Bookshelf Travelling in Insane Times

I’ll be gathering all the Bookshelf Travelling in Insane Times blogposts here for the moment. Judith at Reader in the Wilderness has had too much going on in her life recently to be able to keep up with it, so I’m stepping in to help.

More Books

The bookshelf I’m featuring this week is home to some favourite authors. I loved The Forsyte Saga by John Galsworthy, it’s about a large and wealthy London based family, starting from Victorian times and following their lives and family feuds beyond World War 1. These books are available free from Project Gutenberg here.

I think I’ve read all of the books on this shelf apart from Veranilda by George Gissing. This book dates from 1904 and originally belonged to Jack’s Granny and has her name in it. M. Besford. I used to write my name in books but stopped doing that decades ago. I’m now wondering if I should at least write it in pencil, as I really like to see a name and date inside a book. What do you do – inscribe or leave blank and pristine? Have you read Veranilda or anything else by George Gissing.

I remember that I really enjoyed reading The Mulberry Empire by Philip Hensher – before I started blogging, but I’ve never read anything else by him. Have you?

A few of my Rumer Godden books are on this shelf, some are in a bookcase upstairs, possibly they wouldn’t fit on this shelf. Elizabeth Jane Howard and Penelope Lively are favourites too, then of course there’s Mrs Gaskell. I’ve been meaning to visit Elizabeth Gaskell’s house for years. I see that it has opened up again but I might leave it until next year.

If you’re taking part in Bookshelf Travelling this week I’ll add a link to you, if I miss your post please send me a link.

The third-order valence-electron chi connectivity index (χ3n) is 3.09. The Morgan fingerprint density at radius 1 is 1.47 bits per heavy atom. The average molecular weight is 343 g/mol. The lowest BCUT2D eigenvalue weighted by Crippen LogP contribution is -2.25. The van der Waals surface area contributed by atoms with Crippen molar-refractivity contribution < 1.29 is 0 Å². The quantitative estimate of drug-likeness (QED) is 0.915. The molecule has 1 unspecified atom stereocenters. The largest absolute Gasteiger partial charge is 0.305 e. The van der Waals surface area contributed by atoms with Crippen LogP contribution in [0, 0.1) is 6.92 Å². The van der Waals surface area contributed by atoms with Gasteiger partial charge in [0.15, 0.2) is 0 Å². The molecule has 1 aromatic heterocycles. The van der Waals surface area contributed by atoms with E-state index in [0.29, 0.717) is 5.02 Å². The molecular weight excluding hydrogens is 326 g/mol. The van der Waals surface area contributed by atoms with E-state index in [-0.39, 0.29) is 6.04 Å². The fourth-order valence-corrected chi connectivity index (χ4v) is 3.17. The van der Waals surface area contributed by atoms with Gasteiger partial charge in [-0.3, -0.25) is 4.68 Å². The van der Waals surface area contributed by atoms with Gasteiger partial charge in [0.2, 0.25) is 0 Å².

A Son of the Rock (Jack)

Staircase Wit

Stainless Steel Droppings

An Unsuitable Attachment by Barbara Pym

It’s a while since I finished reading An Unsuitable Attachment. Judith, Reader in the Wilderness and I were going to have a bit of a readalong originally but I’m not sure if she ever got around to it, due to her work commitments.

If you want to read about Barbara Pym’s career you’ll find this Telegraph article by Philip Hensher interesting.

An Unsuitable Attachment was first published in 1982, after Pym’s death. It had been turned down by her publisher in 1963, deemed to be too old fashioned for the times and thought to be unlikely to sell well. It isn’t one of my favourites but it’s still worthwhile reading.

The setting is London and there’s the usual cast of characters, a vicar and his wife, some librarians, neighbours, church parishioners and of course I can’t miss out the cat called Faustina. The book does seem quite dated, for instance ‘shillings’ are mentioned and of course by the time the book was eventually published the UK had embraced decimalisation and shillings didn’t exist any more.

There is a foreword by the poet Philip Larkin who was a friend of Barbara Pym’s and he said: ‘She has a unique eye and ear for the small poignancies and comedies of everyday life.’

I must just mention that I was perusing a blog a while ago and came across a post about Barbara Pym in which the writer claimed that Pym’s career had been successful because of readers who had sort of passed the word around about her. I had to laugh as that seems like teenagers who always think that THEY are the ones who discovered sex.

Barbara Pym’s career in writing was at a standstill for years after An Unsuitable Attachment, her seventh novel was rejected by her publisher. It wasn’t until Lord David Cecil and Philip Larkin wrote praising her work in the Times Literary Supplement in 1977 that her career was kick started again and her books have all been in print since then. I know this because I was one of the many people who started reading her books then, well as a Jane Austen fan I had to compare the two, as Pym was being hailed as a modern day Austen.

It does help to have friends in high places, it’s a shame that all deserving authors don’t have the same luck.